What are these people like? Could you see yourself collaborating with them, working with them or wanting to avoid them? Does the workplace culture seem healthy, or is there a sense of fear or silence that you detect? Are people connected with each other, or is there distance? Do people feel or seem micromanaged or left to do what they decide is best? And most important, does what you learn through what you observe and ask -- sometimes carefully and in a politically savvy way -- tell you what it would be like to work in that job or with those individuals?
Fit and your career journey. Asking good questions as an interviewee can also be a chance to see whether or not a position fits with your career goals. When I was looking for jobs, I knew that I eventually wanted to work in the area of graduate student and postdoc teaching development. I also knew that it would be challenging to move directly into my dream position. Instead, I looked for the next step, which in my case was a position working in a center for teaching and as an instructional technology consultant.
That position was not my ultimate career goal. While I am skilled in the area of instructional technology, it is not my passion. But it allowed me to gain experience in the area of graduate student teaching development over the next three years, and I only knew that it was an opportunity to gain experience in that area because I asked.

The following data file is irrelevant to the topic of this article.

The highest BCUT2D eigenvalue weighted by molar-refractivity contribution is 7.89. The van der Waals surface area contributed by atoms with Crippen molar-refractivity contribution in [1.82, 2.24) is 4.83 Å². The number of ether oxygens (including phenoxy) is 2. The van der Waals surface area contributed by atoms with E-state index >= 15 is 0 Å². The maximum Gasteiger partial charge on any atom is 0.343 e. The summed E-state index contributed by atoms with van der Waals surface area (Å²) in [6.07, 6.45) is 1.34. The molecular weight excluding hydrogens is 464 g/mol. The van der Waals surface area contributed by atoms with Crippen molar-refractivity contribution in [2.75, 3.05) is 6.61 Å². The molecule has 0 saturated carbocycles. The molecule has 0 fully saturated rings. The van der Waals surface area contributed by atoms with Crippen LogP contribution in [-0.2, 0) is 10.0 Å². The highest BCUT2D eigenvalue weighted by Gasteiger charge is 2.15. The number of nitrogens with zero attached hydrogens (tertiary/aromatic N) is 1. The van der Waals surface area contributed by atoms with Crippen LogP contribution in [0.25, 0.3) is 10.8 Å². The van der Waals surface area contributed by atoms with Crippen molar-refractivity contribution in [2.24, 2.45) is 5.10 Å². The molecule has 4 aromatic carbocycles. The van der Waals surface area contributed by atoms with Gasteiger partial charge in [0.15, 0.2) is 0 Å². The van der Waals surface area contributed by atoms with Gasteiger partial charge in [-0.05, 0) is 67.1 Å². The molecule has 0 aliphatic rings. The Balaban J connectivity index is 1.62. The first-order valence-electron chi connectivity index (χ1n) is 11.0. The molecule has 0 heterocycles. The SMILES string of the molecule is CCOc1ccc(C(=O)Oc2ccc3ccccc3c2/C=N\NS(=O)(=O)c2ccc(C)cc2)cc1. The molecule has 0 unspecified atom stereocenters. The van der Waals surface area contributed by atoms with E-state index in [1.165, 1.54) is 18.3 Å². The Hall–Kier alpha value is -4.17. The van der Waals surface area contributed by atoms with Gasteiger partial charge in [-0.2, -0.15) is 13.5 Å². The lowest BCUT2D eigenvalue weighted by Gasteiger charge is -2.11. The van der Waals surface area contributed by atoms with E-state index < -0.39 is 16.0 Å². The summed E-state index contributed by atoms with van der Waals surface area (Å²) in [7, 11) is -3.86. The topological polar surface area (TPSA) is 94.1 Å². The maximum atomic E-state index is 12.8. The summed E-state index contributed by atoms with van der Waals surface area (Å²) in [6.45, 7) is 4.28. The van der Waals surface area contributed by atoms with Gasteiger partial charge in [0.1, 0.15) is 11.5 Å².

Ultimately, that experience helped me to be eligible for my current position, which allows me to spend more time on graduate student and postdoc teaching development. I also discovered that was a possibility during interviews for this job, even though it was not the primary focus of the position -- again, I only learned about it when I asked and was curious.
I know that what I am offering today can feel risky: asking questions of those who are supposed to ask questions of us. I know that what I am suggesting needs to be done carefully. Yet done well, asking good questions -- both during times when you are asked to ask questions or during more informal discussion times -- can be a way to learn more about a potential workplace and colleagues, and how the role fits your goals.
I encourage you to work with career advisers or coaches that you know to talk through potential questions you may ask in potential and upcoming job interviews. See it as an opportunity to investigate and express intellectual, professional and personal curiosity in any potential new position.